Pet Therapy - How Cats Are Good For People
According to Betty White, American actress, animal activist and author of the book Pet Love, the number of hospitals, nursing homes, prisons and mental institutions using pet therapy has increased vastly in the last few years. This is because researchers at prominent universities are finding hard scientific evidence that therapy pets (such as small cats and dogs that are taken around to institutions) definitely do have the power to heal the ailing and elderly.
It is also very well known that a small pet such as a cat can relieve the loneliness that is experienced by elderly individuals who have lost a spouse. A pet can provide unconditional love as well as relaxation and chances for the owner to get more exercise as well as provide the opportunity for more socialization. Cats in particularly are known for relaxing the human mind.
Studies have shown that patients in hospitals and nursing homes who have regular visits from pets are more positive in attitude and take the human mind of off pain, boredom and other sorrows. Pet therapy has been especially valuable as an aid in helping the elderly, the infirm, the addicted and the abused to reach out and connect emotionally with something again. Pet therapy is especially successful with children who feel abandoned lonely or ill.
These types of cats, called therapy animals, travel to convalescent homes, hospitals, day care centers, juvenile halls and prisons along with their owners for the express purpose of cheering people up. However, not every type of cat makes a good therapy cat. The best ones have a calm gentle personality and are naturally people-friendly. The cat must love petting and attention and not be skittish around surprising noises, wheelchairs and the other animals that are found in institutions.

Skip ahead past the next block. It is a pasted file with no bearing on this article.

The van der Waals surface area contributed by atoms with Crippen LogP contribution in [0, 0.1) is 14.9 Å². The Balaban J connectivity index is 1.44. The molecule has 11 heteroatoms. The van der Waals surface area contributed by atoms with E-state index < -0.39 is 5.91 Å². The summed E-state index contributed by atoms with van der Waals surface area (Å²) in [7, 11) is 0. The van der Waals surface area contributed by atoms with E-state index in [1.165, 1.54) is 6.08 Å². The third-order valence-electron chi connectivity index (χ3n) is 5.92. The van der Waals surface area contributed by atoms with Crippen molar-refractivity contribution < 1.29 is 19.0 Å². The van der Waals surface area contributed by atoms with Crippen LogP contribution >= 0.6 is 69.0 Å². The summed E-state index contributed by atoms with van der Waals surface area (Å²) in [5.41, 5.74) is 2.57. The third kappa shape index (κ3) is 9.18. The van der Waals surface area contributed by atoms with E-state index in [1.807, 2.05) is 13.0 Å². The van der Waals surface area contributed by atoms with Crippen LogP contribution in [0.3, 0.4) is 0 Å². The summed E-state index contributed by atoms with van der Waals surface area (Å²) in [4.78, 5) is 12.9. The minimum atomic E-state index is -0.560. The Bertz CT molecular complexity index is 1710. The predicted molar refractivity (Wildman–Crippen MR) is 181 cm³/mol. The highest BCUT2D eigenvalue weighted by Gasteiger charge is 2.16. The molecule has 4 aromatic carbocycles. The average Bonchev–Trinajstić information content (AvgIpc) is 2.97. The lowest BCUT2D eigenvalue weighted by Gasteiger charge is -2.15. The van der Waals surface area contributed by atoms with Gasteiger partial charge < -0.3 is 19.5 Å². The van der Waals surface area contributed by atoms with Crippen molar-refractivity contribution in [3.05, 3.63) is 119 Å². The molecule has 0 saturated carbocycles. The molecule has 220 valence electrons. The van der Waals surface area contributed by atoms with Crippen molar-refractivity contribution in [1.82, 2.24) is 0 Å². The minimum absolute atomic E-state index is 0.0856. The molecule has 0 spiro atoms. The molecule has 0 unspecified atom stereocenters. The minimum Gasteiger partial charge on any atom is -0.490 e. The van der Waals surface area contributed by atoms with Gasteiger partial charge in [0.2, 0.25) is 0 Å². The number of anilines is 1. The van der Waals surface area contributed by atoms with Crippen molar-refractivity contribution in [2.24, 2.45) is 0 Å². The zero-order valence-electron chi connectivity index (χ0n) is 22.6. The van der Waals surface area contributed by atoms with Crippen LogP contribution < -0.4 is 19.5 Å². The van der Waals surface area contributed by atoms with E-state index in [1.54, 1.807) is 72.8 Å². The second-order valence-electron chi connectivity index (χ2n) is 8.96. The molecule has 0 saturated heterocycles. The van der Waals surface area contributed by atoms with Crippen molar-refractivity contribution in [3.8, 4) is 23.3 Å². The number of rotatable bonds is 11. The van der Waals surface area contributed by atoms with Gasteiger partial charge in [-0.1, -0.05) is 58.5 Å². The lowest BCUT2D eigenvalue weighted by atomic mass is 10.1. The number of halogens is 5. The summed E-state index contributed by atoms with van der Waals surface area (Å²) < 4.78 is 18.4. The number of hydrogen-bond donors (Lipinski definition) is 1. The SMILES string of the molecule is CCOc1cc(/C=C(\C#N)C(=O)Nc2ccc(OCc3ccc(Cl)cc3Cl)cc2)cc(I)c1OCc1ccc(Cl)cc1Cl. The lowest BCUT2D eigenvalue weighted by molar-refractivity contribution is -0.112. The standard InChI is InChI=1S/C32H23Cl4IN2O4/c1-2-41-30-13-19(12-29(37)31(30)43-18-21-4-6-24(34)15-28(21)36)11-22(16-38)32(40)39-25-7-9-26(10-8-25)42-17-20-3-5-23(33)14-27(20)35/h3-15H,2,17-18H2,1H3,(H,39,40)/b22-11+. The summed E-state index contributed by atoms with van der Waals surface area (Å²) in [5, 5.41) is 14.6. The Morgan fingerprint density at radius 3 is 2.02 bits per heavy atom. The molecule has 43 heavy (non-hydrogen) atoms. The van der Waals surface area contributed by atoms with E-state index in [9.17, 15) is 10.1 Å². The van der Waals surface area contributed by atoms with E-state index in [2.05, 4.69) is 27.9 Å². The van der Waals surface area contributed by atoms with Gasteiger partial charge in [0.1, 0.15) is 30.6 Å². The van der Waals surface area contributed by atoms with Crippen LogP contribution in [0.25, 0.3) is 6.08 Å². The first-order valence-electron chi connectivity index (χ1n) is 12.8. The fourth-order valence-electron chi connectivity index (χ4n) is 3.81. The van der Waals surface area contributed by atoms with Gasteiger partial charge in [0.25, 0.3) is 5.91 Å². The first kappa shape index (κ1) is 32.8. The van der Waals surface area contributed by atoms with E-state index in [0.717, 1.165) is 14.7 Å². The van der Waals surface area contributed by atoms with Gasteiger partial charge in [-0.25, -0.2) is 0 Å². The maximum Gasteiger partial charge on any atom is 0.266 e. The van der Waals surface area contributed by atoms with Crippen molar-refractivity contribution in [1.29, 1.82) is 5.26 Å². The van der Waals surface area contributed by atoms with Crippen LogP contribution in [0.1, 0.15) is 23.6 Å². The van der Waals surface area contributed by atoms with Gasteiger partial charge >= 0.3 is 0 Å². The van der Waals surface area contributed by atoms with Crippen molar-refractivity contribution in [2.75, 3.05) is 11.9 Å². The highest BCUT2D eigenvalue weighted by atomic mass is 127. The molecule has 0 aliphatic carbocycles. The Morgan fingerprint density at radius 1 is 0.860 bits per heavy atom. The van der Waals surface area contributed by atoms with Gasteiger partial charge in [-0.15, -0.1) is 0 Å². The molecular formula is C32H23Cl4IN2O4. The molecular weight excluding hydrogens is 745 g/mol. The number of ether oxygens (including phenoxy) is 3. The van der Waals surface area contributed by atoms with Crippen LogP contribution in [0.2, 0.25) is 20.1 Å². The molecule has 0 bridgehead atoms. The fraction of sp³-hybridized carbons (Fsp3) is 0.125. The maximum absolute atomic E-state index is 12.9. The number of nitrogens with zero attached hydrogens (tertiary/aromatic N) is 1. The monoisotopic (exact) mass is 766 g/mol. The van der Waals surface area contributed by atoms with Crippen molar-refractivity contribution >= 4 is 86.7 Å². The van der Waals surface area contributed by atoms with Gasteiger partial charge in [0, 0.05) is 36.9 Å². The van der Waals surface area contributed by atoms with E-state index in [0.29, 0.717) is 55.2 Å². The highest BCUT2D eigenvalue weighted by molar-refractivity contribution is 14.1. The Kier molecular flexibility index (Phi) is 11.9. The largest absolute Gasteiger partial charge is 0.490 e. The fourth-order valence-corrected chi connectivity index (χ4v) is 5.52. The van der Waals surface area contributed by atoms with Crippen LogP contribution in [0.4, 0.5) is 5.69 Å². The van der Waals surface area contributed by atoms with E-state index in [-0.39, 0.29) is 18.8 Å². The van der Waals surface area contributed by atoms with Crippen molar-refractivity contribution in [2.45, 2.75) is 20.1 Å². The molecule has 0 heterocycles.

Researchers in the field of pet-assisted therapy have found that physically being around a cat can help lower high blood pressure and stress levels, motivate the patient to interact with others, alleviate depression, reinforce self-esteem and reestablish motivation.
Types of disorders and conditions that can benefit from pet healing include:
- Children with attention deficit order who learn to focus on the pet by grooming him or her
- People with Alzheimer’s disease who seem to be able to create a sense of continuity with an animal
- Depressed individuals who need a boost in mood and morale
- Affection, stroking and hugging for physically isolated individuals or individuals who have been abused to the extent that they cannot communicate with others.
Even the simple act of grooming a cat is a huge step for an individual who is mentally depressed or physically handicapped, but many find the inspiration to exceed their limitations when confronted with a therapy pet. Allen Schoen, DVM and author of Love, Miracles and Animal Healing, says that this is because bonding with animals offers the person suffering a chance to step outside him or herself and communicate in loving way. It may seem that the main benefit of pet therapy is that the pet allows patients to focus, even for a short period of time, on something other than themselves thus allowing a form of psychic healing.